N’ap Degaje Nou…

This roughly translates to, “We are making due with what we have.”

God, in His Sovereignty, is piecing things together in such a way that we cannot help but worship Him. Despite the difficulty and despair, we are confident that His promises and His purposes will prevail in the hearts and lives of the Haitian people and ours as well.

As I wrote earlier this week, Lori was able to work on the US Navy ship Comfort as an advisor and coordinator, finding places to send people after they had received treatment/ surgeries on the ship. The media reports are true that the ship is filling up fast. If there are no available beds, then no more critical patients can be seen. This is an urgent need, and my dad’s philosophy has always been, “where you see a need, fill it.” So that is what we are in the process of doing. The theme verse for RHFH has always been Isaiah 58:7, “Is it not to share your food with the hungry and to provide the poor wander shelter, when you see the naked to clothe him, and not to turn away from your own flesh and blood?” God has always given us opportunities to live out this verse in our lives since coming to Haiti in 1994, and now He is providing another means by which we can demonstrate His mercy, compassion, and love.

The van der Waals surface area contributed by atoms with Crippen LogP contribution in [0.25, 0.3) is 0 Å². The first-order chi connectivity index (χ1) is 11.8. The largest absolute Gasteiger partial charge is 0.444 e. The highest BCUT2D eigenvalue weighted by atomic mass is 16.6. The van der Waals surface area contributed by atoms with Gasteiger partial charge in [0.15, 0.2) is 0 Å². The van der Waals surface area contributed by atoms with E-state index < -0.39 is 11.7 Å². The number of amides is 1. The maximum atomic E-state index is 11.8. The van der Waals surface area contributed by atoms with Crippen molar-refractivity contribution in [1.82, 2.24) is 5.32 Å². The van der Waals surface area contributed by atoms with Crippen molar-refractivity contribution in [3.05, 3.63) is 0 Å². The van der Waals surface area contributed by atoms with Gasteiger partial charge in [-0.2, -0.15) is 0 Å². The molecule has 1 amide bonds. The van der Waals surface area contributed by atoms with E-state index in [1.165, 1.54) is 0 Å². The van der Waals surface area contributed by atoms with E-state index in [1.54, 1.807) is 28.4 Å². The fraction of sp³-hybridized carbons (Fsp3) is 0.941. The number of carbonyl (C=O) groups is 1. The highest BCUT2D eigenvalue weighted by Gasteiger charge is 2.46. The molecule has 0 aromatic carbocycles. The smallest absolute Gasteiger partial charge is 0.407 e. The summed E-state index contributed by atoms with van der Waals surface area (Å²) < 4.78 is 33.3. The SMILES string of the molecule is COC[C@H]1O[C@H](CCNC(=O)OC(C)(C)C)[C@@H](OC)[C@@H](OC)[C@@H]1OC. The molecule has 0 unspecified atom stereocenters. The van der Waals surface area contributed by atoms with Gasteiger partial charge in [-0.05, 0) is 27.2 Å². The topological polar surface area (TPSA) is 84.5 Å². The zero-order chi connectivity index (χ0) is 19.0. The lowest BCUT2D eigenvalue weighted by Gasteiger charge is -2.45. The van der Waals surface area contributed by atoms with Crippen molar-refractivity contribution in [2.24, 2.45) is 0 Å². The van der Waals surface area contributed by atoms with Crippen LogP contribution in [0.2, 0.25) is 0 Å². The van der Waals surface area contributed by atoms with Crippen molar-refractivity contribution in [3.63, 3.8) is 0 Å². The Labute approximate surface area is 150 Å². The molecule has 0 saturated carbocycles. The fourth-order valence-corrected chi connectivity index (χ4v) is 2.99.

We are now receiving patients from the US Navy Ship Comfort. My dad felt a strong impression from the Lord a few days ago to offer the newly acquired land (a little over 30 acres) to be used to serve quake victims. Yesterday, the first two patients were sent to us. If you remember from my brother’s post, our facilities are down to 1 building that is about 2000 square feet. We are still providing all services we did prior to the quake, so we do not have ample room for these patients. My sister Lori, and her husband Charles, lost their home 1.5 years ago in a flashflood from a hurricane. Their house was not quite done, but livable, and after the quake rendered my dad’s house (where they stayed) unlivable, they moved into their new home. As the patients began to come in yesterday, because of space issues, they made the decision to offer their new home up to house these patients. Also, the community has offered use of the national school in the village, which was not severely damaged by the quake. Like I said, n’ap degaje nou.